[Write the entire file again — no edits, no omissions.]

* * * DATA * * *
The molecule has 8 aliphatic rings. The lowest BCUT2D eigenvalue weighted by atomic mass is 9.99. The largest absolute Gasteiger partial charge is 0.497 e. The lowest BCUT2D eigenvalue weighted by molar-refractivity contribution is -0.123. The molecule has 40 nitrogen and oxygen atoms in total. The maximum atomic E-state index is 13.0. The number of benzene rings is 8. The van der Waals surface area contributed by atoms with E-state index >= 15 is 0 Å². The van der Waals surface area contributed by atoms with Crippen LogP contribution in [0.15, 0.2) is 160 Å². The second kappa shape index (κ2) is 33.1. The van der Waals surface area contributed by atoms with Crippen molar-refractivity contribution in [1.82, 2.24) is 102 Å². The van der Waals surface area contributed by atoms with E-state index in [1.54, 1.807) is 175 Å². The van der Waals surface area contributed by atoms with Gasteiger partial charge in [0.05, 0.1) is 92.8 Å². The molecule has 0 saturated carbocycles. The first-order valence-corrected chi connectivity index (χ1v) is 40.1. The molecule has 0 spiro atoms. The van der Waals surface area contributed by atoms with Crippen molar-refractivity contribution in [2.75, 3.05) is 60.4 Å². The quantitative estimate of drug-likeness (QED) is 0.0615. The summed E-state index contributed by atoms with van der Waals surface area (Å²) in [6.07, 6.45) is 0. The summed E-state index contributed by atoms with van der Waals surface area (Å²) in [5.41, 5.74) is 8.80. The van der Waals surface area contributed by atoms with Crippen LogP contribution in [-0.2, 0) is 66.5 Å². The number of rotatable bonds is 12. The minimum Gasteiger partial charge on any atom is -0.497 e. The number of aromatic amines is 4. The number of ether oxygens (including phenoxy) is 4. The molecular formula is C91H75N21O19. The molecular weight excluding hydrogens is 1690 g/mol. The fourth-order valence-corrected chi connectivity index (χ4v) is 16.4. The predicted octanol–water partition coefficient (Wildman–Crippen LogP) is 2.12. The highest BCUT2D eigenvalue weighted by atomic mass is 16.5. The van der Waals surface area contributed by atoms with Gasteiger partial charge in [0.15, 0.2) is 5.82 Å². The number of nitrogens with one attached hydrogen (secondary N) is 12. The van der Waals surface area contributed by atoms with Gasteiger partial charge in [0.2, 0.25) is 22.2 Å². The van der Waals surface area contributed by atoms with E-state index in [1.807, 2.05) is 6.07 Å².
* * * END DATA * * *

The molecule has 8 aliphatic rings. The lowest BCUT2D eigenvalue weighted by atomic mass is 9.99. The largest absolute Gasteiger partial charge is 0.497 e. The lowest BCUT2D eigenvalue weighted by molar-refractivity contribution is -0.123. The molecule has 40 nitrogen and oxygen atoms in total. The maximum atomic E-state index is 13.0. The number of benzene rings is 8. The van der Waals surface area contributed by atoms with E-state index >= 15 is 0 Å². The van der Waals surface area contributed by atoms with Crippen LogP contribution in [0.15, 0.2) is 160 Å². The second kappa shape index (κ2) is 33.1. The van der Waals surface area contributed by atoms with Crippen molar-refractivity contribution in [1.82, 2.24) is 102 Å². The van der Waals surface area contributed by atoms with E-state index in [1.54, 1.807) is 175 Å². The van der Waals surface area contributed by atoms with Gasteiger partial charge in [0.05, 0.1) is 92.8 Å². The molecule has 0 saturated carbocycles. The first-order valence-corrected chi connectivity index (χ1v) is 40.1. The molecule has 0 spiro atoms. The van der Waals surface area contributed by atoms with Crippen molar-refractivity contribution in [2.75, 3.05) is 60.4 Å². The quantitative estimate of drug-likeness (QED) is 0.0615. The summed E-state index contributed by atoms with van der Waals surface area (Å²) in [6.07, 6.45) is 0. The summed E-state index contributed by atoms with van der Waals surface area (Å²) in [5.41, 5.74) is 8.80. The van der Waals surface area contributed by atoms with Crippen LogP contribution in [-0.2, 0) is 66.5 Å². The number of rotatable bonds is 12. The minimum Gasteiger partial charge on any atom is -0.497 e. The number of aromatic amines is 4. The number of ether oxygens (including phenoxy) is 4. The molecular formula is C91H75N21O19. The molecular weight excluding hydrogens is 1690 g/mol. The fourth-order valence-corrected chi connectivity index (χ4v) is 16.4. The predicted octanol–water partition coefficient (Wildman–Crippen LogP) is 2.12. The highest BCUT2D eigenvalue weighted by atomic mass is 16.5. The van der Waals surface area contributed by atoms with Gasteiger partial charge in [0.15, 0.2) is 5.82 Å². The number of nitrogens with one attached hydrogen (secondary N) is 12. The van der Waals surface area contributed by atoms with Gasteiger partial charge in [0.2, 0.25) is 22.2 Å². The van der Waals surface area contributed by atoms with E-state index in [1.807, 2.05) is 6.07 Å².